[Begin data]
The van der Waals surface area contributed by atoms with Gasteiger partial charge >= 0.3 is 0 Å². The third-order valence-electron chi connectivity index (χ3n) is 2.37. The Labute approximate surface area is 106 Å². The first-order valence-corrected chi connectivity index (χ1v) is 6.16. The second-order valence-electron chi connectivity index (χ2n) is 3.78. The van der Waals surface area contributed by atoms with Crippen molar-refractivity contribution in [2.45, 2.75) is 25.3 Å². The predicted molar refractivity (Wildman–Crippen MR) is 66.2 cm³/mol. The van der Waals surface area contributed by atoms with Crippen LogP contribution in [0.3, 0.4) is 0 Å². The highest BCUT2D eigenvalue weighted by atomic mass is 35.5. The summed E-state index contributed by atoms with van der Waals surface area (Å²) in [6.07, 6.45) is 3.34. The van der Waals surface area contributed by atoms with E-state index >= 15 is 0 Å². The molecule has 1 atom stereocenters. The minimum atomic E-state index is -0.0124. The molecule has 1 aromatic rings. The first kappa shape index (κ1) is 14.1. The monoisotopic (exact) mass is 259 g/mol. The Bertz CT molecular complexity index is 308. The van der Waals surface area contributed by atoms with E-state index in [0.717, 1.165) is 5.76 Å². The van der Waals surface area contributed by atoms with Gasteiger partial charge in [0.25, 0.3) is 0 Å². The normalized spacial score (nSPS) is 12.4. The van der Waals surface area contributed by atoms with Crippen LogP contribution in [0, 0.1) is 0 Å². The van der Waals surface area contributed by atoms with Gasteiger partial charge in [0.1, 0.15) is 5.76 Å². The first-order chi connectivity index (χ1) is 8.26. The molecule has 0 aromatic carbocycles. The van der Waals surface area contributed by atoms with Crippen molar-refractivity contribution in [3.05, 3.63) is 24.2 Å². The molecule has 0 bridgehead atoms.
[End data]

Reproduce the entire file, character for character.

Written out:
The van der Waals surface area contributed by atoms with Gasteiger partial charge >= 0.3 is 0 Å². The third-order valence-electron chi connectivity index (χ3n) is 2.37. The Labute approximate surface area is 106 Å². The first-order valence-corrected chi connectivity index (χ1v) is 6.16. The second-order valence-electron chi connectivity index (χ2n) is 3.78. The van der Waals surface area contributed by atoms with Crippen molar-refractivity contribution in [2.45, 2.75) is 25.3 Å². The predicted molar refractivity (Wildman–Crippen MR) is 66.2 cm³/mol. The van der Waals surface area contributed by atoms with Crippen LogP contribution in [0.3, 0.4) is 0 Å². The highest BCUT2D eigenvalue weighted by atomic mass is 35.5. The summed E-state index contributed by atoms with van der Waals surface area (Å²) in [6.07, 6.45) is 3.34. The van der Waals surface area contributed by atoms with E-state index >= 15 is 0 Å². The molecule has 1 atom stereocenters. The minimum atomic E-state index is -0.0124. The molecule has 1 aromatic rings. The first kappa shape index (κ1) is 14.1. The monoisotopic (exact) mass is 259 g/mol. The Bertz CT molecular complexity index is 308. The van der Waals surface area contributed by atoms with E-state index in [0.717, 1.165) is 5.76 Å². The van der Waals surface area contributed by atoms with Gasteiger partial charge in [0.25, 0.3) is 0 Å². The normalized spacial score (nSPS) is 12.4. The van der Waals surface area contributed by atoms with Crippen LogP contribution in [0, 0.1) is 0 Å². The van der Waals surface area contributed by atoms with Gasteiger partial charge in [0.1, 0.15) is 5.76 Å². The first-order chi connectivity index (χ1) is 8.26. The molecule has 0 aromatic carbocycles. The van der Waals surface area contributed by atoms with Crippen molar-refractivity contribution in [3.05, 3.63) is 24.2 Å². The molecule has 0 bridgehead atoms.